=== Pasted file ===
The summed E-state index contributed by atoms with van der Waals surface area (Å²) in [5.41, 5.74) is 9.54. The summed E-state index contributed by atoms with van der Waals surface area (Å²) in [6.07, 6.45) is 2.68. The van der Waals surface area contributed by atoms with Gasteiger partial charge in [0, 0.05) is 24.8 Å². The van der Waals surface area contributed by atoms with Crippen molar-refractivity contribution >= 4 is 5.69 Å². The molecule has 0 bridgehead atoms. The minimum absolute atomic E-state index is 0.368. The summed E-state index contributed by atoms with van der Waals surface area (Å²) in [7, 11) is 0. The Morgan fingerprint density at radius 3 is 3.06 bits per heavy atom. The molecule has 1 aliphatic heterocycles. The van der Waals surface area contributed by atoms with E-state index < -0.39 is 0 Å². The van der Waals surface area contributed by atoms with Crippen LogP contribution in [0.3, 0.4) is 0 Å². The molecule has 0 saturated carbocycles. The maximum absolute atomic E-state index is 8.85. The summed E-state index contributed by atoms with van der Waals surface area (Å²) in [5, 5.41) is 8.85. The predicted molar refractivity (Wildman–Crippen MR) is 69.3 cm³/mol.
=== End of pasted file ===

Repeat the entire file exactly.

The summed E-state index contributed by atoms with van der Waals surface area (Å²) in [5.41, 5.74) is 9.54. The summed E-state index contributed by atoms with van der Waals surface area (Å²) in [6.07, 6.45) is 2.68. The van der Waals surface area contributed by atoms with Gasteiger partial charge in [0, 0.05) is 24.8 Å². The van der Waals surface area contributed by atoms with Crippen molar-refractivity contribution >= 4 is 5.69 Å². The molecule has 0 bridgehead atoms. The minimum absolute atomic E-state index is 0.368. The summed E-state index contributed by atoms with van der Waals surface area (Å²) in [7, 11) is 0. The Morgan fingerprint density at radius 3 is 3.06 bits per heavy atom. The molecule has 1 aliphatic heterocycles. The van der Waals surface area contributed by atoms with E-state index < -0.39 is 0 Å². The van der Waals surface area contributed by atoms with Crippen LogP contribution in [0.3, 0.4) is 0 Å². The molecule has 0 saturated carbocycles. The maximum absolute atomic E-state index is 8.85. The summed E-state index contributed by atoms with van der Waals surface area (Å²) in [5, 5.41) is 8.85. The predicted molar refractivity (Wildman–Crippen MR) is 69.3 cm³/mol.